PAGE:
Archives Column | Yamaha GTS1000
| September 11, 2022
Cycle News Archives
The Yamaha GTS1000, 30 Years On
By Jim Scaysbrook
The quirky Yamaha GTS1000 turned many heads in 1992, many billing it as the dawn of a new era in steering and suspension setup. We at Cycle News even said, “The Future is Here.” Perhaps we were wrong on that one.
We throw it over to Jim Scaysbrook, father to our own Road Test Editor, Rennie, and a legend of the Australian motorcycling and in particular, classic industry, to tell the GTS’s short-lived story.
In that hot bed era of motorcycle development—the 1930s—the twin parameters of performance, namely power and handling, came under equal and increasing scrutiny. In the case of the latter, there was plenty of scope for innovation, given that the standard designs had changed little in several decades. The girder fork, in its various permutations, was still the accepted standard, and had so far resisted innovations such as leading link and even hub-center steering. The coming thing was the fully telescopic fork, popularized by several manufacturers, notably BMW, and copied by many, including Norton.
But “teles” came with numerous built-in restrictions and shortcomings. For a start, the thin diameter front tubes were subject to stresses of all the wrong kinds, particularly under braking, when the weight transfer placed major strain on the sliding surfaces and their ability to continue to slide happily.
However, by the early ’80s, the move was afoot to supplant the thinking that “teles” were the only solution. In the racing world, the French Elf, with its radical front-end, showed that it was quite competitive in 500cc GPs in the hands of British star Ron Haslam, while Bimota pressed their own radical creation, the Tesi, into production, replete with its own spin on the hub-steer front end and an astronomical price tag to suit. None of these efforts, although commendable, really made inroads into the world of volume production, but meanwhile, in Germany and Japan, other concepts were being studied closely.
BMW had never been shy in coming forward with unique thinking. After all, they had produced the first hydraulically damped telescopic fork in 1935 and had stuck with the Earles-design of swingarm front suspension (aka leading links) for decades. In 1981, BMW adopted the Nicol Link system, developed by Brit Hugh Nicol, which was marked as the Telelever—the idea being to isolate steering from suspension, which is what had been the aim all along. It also isolated braking from suspension, thereby eliminating one of the main drawbacks of the telescopic system. The system also allowed the steering geometry to remain constant, reduced the tendency for the front-end to dive under braking, and because the front wheel was no longer heading back towards the engine whenever the forks were compressed, designers were free (or freer) to experiment with weight distribution and the placement of the mass of the engine.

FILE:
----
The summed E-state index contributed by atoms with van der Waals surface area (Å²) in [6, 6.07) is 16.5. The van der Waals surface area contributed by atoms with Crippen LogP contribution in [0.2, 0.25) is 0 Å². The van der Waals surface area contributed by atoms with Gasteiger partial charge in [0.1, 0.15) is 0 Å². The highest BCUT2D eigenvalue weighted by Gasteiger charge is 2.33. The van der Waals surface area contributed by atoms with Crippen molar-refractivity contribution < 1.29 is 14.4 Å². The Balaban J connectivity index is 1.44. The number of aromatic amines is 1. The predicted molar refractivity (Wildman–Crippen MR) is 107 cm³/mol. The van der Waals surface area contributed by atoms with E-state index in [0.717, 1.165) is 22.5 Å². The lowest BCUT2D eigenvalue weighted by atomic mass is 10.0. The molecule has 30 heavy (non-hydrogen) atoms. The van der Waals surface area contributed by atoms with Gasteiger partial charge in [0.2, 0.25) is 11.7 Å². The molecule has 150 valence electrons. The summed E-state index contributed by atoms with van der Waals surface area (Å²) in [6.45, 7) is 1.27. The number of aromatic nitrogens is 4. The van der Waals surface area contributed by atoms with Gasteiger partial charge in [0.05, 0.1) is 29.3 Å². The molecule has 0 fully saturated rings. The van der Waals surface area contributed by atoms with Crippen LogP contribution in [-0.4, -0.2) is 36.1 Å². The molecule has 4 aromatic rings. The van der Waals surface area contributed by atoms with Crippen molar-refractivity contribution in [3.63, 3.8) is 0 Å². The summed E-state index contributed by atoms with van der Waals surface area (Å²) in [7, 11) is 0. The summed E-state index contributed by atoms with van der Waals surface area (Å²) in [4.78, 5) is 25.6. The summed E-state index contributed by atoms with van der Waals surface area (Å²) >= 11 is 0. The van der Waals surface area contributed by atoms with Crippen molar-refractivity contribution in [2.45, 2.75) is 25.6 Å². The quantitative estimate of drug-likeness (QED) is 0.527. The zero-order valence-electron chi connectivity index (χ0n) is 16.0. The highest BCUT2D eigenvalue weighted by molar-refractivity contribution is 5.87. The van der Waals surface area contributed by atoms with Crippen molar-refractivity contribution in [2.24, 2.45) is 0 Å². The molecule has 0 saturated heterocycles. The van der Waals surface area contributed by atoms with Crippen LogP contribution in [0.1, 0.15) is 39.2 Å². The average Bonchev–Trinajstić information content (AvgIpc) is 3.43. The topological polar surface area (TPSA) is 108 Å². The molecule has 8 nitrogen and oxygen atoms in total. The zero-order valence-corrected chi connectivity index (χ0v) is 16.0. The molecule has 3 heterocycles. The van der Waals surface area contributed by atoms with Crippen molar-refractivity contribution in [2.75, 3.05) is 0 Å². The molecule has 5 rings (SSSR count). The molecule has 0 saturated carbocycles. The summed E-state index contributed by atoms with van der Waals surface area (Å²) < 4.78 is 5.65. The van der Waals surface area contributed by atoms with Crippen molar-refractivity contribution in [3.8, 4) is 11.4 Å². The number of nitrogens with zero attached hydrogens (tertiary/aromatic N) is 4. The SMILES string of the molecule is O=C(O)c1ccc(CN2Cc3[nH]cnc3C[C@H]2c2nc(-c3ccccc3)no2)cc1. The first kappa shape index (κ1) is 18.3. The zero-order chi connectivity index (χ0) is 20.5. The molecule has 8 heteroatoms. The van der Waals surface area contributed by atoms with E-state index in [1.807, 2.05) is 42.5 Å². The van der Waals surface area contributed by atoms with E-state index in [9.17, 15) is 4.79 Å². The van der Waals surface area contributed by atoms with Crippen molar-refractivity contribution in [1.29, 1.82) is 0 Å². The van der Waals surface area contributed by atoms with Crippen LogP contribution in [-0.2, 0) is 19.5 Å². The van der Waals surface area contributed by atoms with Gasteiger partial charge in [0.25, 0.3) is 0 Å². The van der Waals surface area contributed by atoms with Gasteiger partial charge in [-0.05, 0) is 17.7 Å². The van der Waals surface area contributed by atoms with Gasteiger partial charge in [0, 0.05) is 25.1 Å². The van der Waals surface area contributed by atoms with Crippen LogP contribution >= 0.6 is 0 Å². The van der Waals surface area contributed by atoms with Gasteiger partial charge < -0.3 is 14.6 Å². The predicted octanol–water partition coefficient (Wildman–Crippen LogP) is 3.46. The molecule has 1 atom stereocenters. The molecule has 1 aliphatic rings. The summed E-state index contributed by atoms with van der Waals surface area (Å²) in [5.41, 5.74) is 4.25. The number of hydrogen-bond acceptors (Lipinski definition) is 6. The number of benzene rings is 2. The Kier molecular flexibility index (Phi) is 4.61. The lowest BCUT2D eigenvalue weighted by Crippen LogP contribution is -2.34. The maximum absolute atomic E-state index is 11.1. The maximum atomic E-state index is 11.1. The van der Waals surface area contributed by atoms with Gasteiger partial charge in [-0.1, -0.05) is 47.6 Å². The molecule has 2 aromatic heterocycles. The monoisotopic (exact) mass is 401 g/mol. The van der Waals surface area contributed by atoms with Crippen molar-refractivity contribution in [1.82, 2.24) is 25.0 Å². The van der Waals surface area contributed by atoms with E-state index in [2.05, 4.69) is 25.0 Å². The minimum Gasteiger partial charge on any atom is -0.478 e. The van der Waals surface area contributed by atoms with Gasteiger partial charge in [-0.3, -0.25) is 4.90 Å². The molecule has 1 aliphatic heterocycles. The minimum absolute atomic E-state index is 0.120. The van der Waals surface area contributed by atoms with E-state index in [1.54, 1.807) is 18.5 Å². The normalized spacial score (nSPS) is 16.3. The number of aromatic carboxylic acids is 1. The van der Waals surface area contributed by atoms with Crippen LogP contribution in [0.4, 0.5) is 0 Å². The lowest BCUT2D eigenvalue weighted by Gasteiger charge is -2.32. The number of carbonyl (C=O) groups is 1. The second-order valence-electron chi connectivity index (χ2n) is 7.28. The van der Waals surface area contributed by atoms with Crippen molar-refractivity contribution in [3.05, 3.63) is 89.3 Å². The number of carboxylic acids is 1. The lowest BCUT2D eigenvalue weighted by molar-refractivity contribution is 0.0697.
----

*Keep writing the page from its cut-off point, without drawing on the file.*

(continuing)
Interestingly, at about the same time as BMW was embracing the British Nicol concept, Yamaha was similarly engrossed in studying a system developed by an American company called RADD—Rationally Advanced Design and Development—under the engineer James Parker.
In 1987, Parker modified a Yamaha FZ750 to create what he called the MC2, which incorporated his design of front-end using a car-type upright to hold the front wheel and brake calipers, pivoting by means of upper and lower suspension arms, or pull-rods. It was actually the steering process, rather than the suspension side, that had puzzled engineers for ages, and Parker’s solution was via what he termed a “steering shaft”—in effect a telescopic unit itself—which incorporated special bearings to allow the shaft to move with the suspension. Parker had studied the Elf bikes, and particularly why they had not achieved the success he felt was deserved. He felt the problem was “bump steer,” whereby during the suspension’s travel, changes in the angles of the linkages produce unwanted input to the front wheel, and hence, the steering. Parker’s “steering shaft,” which he patented at considerable expense, was the solution. The original Honda 600-engined development machine demonstrated Parker’s ideas but failed to convince Honda to take up the scheme. Next stop was Yamaha, who showed a little more interest, and the prototype was test ridden at Willow Springs Raceway in Southern California by no less a figure than Wayne Rainey, who gave it the thumbs up.
This was enough to swing Yamaha to support Parker’s project, providing an FZ750 as well as the input of their California design studio GKDI, which produced the bodywork for what became the MC2. Late in 1987, that machine appeared at the Milan Show, and a little further down the track, Yamaha entered into an agreement with Parker to access his patents for the production of an all-new sports touring machine, based around the successful FZR1000 powerplant.